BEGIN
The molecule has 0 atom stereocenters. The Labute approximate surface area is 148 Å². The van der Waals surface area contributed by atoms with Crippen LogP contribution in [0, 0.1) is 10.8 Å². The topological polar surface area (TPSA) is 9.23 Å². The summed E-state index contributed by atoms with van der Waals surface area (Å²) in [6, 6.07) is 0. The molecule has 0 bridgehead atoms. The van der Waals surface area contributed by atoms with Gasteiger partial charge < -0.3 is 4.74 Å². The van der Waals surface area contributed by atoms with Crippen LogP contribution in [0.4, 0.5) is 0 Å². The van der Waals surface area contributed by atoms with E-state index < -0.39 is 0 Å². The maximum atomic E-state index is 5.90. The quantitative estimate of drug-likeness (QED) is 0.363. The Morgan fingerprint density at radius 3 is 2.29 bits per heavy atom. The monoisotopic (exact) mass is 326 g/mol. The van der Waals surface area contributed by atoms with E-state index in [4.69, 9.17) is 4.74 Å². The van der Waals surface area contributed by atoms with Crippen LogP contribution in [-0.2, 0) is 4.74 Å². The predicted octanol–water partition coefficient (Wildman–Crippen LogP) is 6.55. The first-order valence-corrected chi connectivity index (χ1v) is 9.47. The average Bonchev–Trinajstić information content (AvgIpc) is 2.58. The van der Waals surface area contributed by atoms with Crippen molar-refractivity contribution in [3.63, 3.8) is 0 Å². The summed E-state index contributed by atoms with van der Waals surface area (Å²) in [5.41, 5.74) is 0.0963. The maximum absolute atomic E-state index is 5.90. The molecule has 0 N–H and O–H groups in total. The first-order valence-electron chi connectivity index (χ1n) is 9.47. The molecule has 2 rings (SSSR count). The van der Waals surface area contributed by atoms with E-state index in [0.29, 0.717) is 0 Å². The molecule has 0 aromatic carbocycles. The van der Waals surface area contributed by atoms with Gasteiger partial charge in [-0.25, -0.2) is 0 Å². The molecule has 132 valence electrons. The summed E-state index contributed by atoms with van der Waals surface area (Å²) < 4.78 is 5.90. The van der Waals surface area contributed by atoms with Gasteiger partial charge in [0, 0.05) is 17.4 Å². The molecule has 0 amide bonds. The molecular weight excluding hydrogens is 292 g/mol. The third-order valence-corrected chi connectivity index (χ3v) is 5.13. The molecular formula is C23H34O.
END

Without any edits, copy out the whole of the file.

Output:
The molecule has 0 atom stereocenters. The Labute approximate surface area is 148 Å². The van der Waals surface area contributed by atoms with Crippen LogP contribution in [0, 0.1) is 10.8 Å². The topological polar surface area (TPSA) is 9.23 Å². The summed E-state index contributed by atoms with van der Waals surface area (Å²) in [6, 6.07) is 0. The molecule has 0 bridgehead atoms. The van der Waals surface area contributed by atoms with Gasteiger partial charge < -0.3 is 4.74 Å². The van der Waals surface area contributed by atoms with Crippen LogP contribution in [0.4, 0.5) is 0 Å². The van der Waals surface area contributed by atoms with E-state index < -0.39 is 0 Å². The maximum atomic E-state index is 5.90. The quantitative estimate of drug-likeness (QED) is 0.363. The Morgan fingerprint density at radius 3 is 2.29 bits per heavy atom. The monoisotopic (exact) mass is 326 g/mol. The van der Waals surface area contributed by atoms with E-state index in [4.69, 9.17) is 4.74 Å². The van der Waals surface area contributed by atoms with Crippen LogP contribution in [-0.2, 0) is 4.74 Å². The predicted octanol–water partition coefficient (Wildman–Crippen LogP) is 6.55. The first-order valence-corrected chi connectivity index (χ1v) is 9.47. The average Bonchev–Trinajstić information content (AvgIpc) is 2.58. The van der Waals surface area contributed by atoms with Crippen molar-refractivity contribution in [3.63, 3.8) is 0 Å². The summed E-state index contributed by atoms with van der Waals surface area (Å²) in [5.41, 5.74) is 0.0963. The maximum absolute atomic E-state index is 5.90. The molecule has 0 N–H and O–H groups in total. The first-order valence-electron chi connectivity index (χ1n) is 9.47. The molecule has 2 rings (SSSR count). The van der Waals surface area contributed by atoms with E-state index in [0.29, 0.717) is 0 Å². The molecule has 0 aromatic carbocycles. The van der Waals surface area contributed by atoms with Gasteiger partial charge in [-0.25, -0.2) is 0 Å². The molecule has 132 valence electrons. The summed E-state index contributed by atoms with van der Waals surface area (Å²) < 4.78 is 5.90. The van der Waals surface area contributed by atoms with Gasteiger partial charge in [0, 0.05) is 17.4 Å². The molecule has 0 amide bonds. The molecular weight excluding hydrogens is 292 g/mol. The third-order valence-corrected chi connectivity index (χ3v) is 5.13. The molecular formula is C23H34O.